On the subject of Rose Parade’s cross-generational appeal, it is impossible not to notice the similarity of the track titles A Better Pill to Swallow and The Dark Side of the Sun to those belonging to The Jam and Pink Floyd, respectively. At first glance, this is easy to interpret as either coincidence or an acknowledgement of the influence of iconic bands of the past on their own sound. However, after hearing the album several times over and feeling the resultant assurance of this band’s prowess and bright future, this nod to the work of such iconic bands begins to feel more like a subtle acknowledgement and confirmation of their own confidence that this is the first major step on an exciting and fruitful upwards trajectory.

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A song-by-song analysis would only serve to cheapen the first-listen experience for others, so prudence suggests that the way forward is to examine some of the more obvious standouts and then look at the work as a whole.

The majesty of the album opener aside, looking to The Sea of Lights and Grace will exhibit material destined to, someday, warrant a slew of main stage festival appearances. Grace, in particular, feels like the track people will point the unconverted to in future, as they relate the story of the time they saw Rose Parade perform in the kitchen of an Ayr flat, long before their success.

Appearing just past the halfway mark, the instrumental Friday Night Fight provides a welcome pause for reflection, while keeping the pace going as it leads towards the captivating pairing of upbeat rhythm and doleful lyrics that is Sue.

Violent Tides and closing offering The Dark Side of the Sun serving to showcase the more sparsely introspective end of the material, the latter’s claustrophobic vibe, equal parts beauty and menace, warning that “time won’t heal too deep of a wound” and closing on the cryptically chilling refrain of “totally honest, totally honest.”

To go back to the idea of an album working as a whole, the achievement of this admirable feat can be seen in the way track one tails off effortlessly into the opening of Awake Tonight and even the later inclusion of the glockenspiel is vaguely – yet knowingly – reminiscent of the opening offering. As the album progresses, subtle lyrical throwbacks to previous tracks combine with the group’s own signature melody and consistently accomplished guitar and vocal work to ensure the continuation of this seamless eleven track journey.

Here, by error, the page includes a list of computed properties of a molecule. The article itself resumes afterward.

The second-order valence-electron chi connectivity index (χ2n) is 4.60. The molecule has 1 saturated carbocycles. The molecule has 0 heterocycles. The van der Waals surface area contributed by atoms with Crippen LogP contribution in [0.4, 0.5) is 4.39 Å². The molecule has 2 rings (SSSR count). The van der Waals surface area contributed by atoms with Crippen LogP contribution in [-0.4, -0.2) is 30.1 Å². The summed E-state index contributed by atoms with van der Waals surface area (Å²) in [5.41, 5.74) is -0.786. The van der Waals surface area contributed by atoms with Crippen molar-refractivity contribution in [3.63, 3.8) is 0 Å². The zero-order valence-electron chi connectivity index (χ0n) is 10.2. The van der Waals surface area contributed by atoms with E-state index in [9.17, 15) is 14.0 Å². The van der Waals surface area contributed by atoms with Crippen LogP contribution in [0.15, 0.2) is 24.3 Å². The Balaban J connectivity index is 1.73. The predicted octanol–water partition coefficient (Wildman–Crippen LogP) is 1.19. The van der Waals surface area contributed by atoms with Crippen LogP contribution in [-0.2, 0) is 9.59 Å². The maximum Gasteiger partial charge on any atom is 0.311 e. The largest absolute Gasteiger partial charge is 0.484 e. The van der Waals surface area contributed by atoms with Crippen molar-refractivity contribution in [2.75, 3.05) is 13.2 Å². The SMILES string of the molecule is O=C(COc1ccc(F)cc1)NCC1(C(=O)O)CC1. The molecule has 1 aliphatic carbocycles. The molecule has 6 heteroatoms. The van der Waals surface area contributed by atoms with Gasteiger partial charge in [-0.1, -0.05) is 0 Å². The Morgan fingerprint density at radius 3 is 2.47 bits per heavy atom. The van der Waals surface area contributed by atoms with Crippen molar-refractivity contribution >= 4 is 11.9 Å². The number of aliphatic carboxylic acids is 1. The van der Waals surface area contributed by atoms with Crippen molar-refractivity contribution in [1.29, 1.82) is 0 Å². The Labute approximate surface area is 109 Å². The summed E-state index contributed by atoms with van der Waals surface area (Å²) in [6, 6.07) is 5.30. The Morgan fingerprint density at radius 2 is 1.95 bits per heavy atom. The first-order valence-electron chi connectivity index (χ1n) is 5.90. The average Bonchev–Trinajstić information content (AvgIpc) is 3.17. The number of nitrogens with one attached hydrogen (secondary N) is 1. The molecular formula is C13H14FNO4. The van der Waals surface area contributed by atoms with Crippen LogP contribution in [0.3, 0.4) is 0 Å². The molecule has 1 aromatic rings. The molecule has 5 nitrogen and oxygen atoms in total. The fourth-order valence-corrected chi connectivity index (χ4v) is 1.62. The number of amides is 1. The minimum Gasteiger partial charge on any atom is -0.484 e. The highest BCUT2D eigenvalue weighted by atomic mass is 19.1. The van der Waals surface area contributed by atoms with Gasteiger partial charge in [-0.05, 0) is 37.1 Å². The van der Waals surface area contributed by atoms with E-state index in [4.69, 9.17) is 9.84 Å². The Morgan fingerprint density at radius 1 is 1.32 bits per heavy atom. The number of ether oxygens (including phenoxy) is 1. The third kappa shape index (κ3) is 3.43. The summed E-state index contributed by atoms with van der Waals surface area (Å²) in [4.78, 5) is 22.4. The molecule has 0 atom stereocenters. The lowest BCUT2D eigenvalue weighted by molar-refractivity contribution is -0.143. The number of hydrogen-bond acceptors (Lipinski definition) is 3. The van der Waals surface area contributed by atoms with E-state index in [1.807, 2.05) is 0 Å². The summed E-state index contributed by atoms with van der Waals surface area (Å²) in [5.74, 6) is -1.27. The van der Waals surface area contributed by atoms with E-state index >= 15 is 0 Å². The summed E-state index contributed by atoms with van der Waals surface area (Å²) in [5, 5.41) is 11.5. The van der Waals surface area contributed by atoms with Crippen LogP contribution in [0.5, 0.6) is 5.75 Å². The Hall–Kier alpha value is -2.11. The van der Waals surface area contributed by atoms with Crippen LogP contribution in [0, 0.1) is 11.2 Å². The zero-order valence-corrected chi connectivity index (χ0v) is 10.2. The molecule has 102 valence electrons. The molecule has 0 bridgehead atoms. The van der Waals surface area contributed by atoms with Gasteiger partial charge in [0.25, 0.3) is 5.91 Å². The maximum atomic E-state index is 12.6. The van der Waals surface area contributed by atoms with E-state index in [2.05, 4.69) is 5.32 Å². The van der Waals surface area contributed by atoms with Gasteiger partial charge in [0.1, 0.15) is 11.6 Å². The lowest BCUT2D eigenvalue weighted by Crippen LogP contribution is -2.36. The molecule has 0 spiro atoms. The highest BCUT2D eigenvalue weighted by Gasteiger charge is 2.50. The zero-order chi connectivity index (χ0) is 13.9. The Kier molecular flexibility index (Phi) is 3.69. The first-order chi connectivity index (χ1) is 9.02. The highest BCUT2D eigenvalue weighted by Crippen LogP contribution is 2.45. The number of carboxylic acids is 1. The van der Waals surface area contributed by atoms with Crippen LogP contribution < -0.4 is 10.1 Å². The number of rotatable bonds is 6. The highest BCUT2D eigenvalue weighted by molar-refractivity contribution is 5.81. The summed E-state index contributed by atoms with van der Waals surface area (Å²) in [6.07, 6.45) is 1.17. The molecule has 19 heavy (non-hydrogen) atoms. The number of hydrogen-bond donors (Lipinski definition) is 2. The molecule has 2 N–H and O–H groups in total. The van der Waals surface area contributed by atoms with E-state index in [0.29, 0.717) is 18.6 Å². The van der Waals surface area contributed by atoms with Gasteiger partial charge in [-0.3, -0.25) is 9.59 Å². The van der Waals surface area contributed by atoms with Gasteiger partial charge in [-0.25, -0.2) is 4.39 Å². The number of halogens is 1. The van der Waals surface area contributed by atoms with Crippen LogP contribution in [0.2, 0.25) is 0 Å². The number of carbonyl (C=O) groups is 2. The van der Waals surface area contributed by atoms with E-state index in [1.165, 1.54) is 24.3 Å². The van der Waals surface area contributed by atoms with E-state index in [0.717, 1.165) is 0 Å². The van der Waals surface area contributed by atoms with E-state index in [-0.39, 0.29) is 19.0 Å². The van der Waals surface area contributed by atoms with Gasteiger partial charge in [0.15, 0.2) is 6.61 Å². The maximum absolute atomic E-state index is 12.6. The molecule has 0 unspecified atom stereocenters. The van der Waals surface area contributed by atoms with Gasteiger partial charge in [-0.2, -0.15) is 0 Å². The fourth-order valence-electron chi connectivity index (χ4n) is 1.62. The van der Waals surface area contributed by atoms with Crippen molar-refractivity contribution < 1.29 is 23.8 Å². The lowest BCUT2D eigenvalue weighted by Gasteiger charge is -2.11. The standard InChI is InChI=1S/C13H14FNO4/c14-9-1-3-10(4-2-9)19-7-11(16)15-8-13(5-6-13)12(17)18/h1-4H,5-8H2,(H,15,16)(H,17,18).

There are moments which evoke long nights of lonely reflection, choruses which provoke sing-along moments while getting ready for a night on the tiles with the mates and tunes that perfectly soundtrack an exhausted but cheerful Sunday teatime, looking back over a weekend well spent.

Rose Parade’s debut is the sound of Scottish Indie rock and roll ticking all the right boxes.

It would be wrong to do them the injustice of spending too long comparing their sound to that of more established acts. With that in mind, let’s just say that their pop sensibilities should appeal to consumers of the more mainstream branches of rock and indie – there are actually, as much as this is a potential bone of contention, echoes of Be Here Now-era Oasis, which are certainly not unwelcome and are subtle enough not to be derivative – while the wistfully introspective lyrical moments and incorporation of quirkier elements into their sound should serve as a draw for the more involved or refined music fan.

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As far as criticisms go, for this offering very few are possible. That said, there are consequences of creating such a thematic and whole-sounding debut record which so perfectly encapsulates the sound previously plied on the live circuit.

From an outsider’s perspective, it is difficult to see where the band will go from here. As much as what is displayed in this first record is a most impressive achievement, it would be a tragic waste of Rose Parade’s talent and innovation if they didn’t now seek to push their sound in a new direction. How well this goes, only time will tell.

For now, however, the band should be riding high on a wave of success of their own making.

Such a triumphant debut must be celebrated and there could be no better way of doing this than to play the shit out of it at every live opportunity.

Rose Parade is officially released on 18/02/13 through the band’s website, iTunes, Amazon and Play.com.

The band will play an album launch show in Glasgow’s 13th Note on 01/02/13.

Rose Parade on Facebook

Rose Parade on Soundcloud